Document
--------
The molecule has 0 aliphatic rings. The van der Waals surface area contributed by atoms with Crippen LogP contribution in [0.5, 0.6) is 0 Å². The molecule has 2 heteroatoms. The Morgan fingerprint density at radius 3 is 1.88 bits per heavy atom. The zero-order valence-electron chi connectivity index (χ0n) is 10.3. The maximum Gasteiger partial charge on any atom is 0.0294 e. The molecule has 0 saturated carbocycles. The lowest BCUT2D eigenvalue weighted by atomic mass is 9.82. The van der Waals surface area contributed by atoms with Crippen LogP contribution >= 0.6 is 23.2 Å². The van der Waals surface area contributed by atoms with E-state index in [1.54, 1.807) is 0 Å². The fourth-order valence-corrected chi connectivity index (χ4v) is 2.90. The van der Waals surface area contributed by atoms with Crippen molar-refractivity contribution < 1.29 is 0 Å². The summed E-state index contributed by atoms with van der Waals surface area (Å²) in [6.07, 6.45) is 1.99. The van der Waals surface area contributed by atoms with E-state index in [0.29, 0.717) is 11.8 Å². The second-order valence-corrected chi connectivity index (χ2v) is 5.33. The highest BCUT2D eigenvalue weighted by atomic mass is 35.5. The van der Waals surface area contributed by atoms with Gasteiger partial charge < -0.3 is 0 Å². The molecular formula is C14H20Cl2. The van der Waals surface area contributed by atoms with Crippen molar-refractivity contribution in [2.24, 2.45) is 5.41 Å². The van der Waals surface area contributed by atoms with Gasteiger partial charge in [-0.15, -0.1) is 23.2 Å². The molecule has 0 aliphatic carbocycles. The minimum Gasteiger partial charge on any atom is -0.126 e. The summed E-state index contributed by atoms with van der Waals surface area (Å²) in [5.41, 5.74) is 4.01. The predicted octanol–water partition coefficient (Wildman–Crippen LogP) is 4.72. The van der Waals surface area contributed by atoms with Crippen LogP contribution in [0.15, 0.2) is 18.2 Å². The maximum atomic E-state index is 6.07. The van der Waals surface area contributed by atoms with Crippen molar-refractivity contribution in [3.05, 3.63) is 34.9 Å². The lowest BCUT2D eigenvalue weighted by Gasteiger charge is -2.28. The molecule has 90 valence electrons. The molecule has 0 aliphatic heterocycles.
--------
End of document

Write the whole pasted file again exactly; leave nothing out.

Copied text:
The molecule has 0 aliphatic rings. The van der Waals surface area contributed by atoms with Crippen LogP contribution in [0.5, 0.6) is 0 Å². The molecule has 2 heteroatoms. The Morgan fingerprint density at radius 3 is 1.88 bits per heavy atom. The zero-order valence-electron chi connectivity index (χ0n) is 10.3. The maximum Gasteiger partial charge on any atom is 0.0294 e. The molecule has 0 saturated carbocycles. The lowest BCUT2D eigenvalue weighted by atomic mass is 9.82. The van der Waals surface area contributed by atoms with Crippen LogP contribution >= 0.6 is 23.2 Å². The van der Waals surface area contributed by atoms with E-state index in [1.54, 1.807) is 0 Å². The fourth-order valence-corrected chi connectivity index (χ4v) is 2.90. The van der Waals surface area contributed by atoms with Crippen molar-refractivity contribution < 1.29 is 0 Å². The summed E-state index contributed by atoms with van der Waals surface area (Å²) in [6.07, 6.45) is 1.99. The van der Waals surface area contributed by atoms with E-state index in [0.29, 0.717) is 11.8 Å². The second-order valence-corrected chi connectivity index (χ2v) is 5.33. The highest BCUT2D eigenvalue weighted by atomic mass is 35.5. The van der Waals surface area contributed by atoms with Gasteiger partial charge < -0.3 is 0 Å². The molecular formula is C14H20Cl2. The van der Waals surface area contributed by atoms with Crippen molar-refractivity contribution in [2.24, 2.45) is 5.41 Å². The van der Waals surface area contributed by atoms with Gasteiger partial charge in [-0.15, -0.1) is 23.2 Å². The molecule has 0 aliphatic carbocycles. The minimum Gasteiger partial charge on any atom is -0.126 e. The summed E-state index contributed by atoms with van der Waals surface area (Å²) in [5.41, 5.74) is 4.01. The predicted octanol–water partition coefficient (Wildman–Crippen LogP) is 4.72. The van der Waals surface area contributed by atoms with Crippen LogP contribution in [0.15, 0.2) is 18.2 Å². The maximum atomic E-state index is 6.07. The van der Waals surface area contributed by atoms with Crippen molar-refractivity contribution in [3.05, 3.63) is 34.9 Å². The lowest BCUT2D eigenvalue weighted by Gasteiger charge is -2.28. The molecule has 90 valence electrons. The molecule has 0 aliphatic heterocycles.